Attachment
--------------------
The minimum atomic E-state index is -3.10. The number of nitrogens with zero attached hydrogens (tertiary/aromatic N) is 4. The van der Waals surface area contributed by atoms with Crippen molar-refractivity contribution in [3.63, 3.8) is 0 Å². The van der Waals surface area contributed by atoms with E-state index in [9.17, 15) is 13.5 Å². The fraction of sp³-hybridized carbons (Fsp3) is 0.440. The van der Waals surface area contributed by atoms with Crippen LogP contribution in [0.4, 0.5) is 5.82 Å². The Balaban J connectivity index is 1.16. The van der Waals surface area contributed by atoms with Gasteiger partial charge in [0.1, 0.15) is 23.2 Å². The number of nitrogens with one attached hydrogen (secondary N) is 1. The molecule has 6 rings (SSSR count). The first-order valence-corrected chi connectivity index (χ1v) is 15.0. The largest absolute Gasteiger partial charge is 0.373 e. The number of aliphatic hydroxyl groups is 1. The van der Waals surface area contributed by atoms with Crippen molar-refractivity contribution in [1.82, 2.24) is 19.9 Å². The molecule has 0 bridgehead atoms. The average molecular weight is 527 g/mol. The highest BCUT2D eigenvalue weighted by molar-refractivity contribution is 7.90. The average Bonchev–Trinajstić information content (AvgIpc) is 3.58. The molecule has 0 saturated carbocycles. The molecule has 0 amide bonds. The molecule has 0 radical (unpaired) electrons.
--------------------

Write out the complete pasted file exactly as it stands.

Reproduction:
The minimum atomic E-state index is -3.10. The number of nitrogens with zero attached hydrogens (tertiary/aromatic N) is 4. The van der Waals surface area contributed by atoms with Crippen molar-refractivity contribution in [3.63, 3.8) is 0 Å². The van der Waals surface area contributed by atoms with E-state index in [9.17, 15) is 13.5 Å². The fraction of sp³-hybridized carbons (Fsp3) is 0.440. The van der Waals surface area contributed by atoms with Crippen LogP contribution in [0.4, 0.5) is 5.82 Å². The Balaban J connectivity index is 1.16. The van der Waals surface area contributed by atoms with Gasteiger partial charge in [0.1, 0.15) is 23.2 Å². The number of nitrogens with one attached hydrogen (secondary N) is 1. The molecule has 6 rings (SSSR count). The first-order valence-corrected chi connectivity index (χ1v) is 15.0. The largest absolute Gasteiger partial charge is 0.373 e. The number of aliphatic hydroxyl groups is 1. The van der Waals surface area contributed by atoms with Crippen molar-refractivity contribution in [1.82, 2.24) is 19.9 Å². The molecule has 0 bridgehead atoms. The average molecular weight is 527 g/mol. The highest BCUT2D eigenvalue weighted by molar-refractivity contribution is 7.90. The average Bonchev–Trinajstić information content (AvgIpc) is 3.58. The molecule has 0 saturated carbocycles. The molecule has 0 amide bonds. The molecule has 0 radical (unpaired) electrons.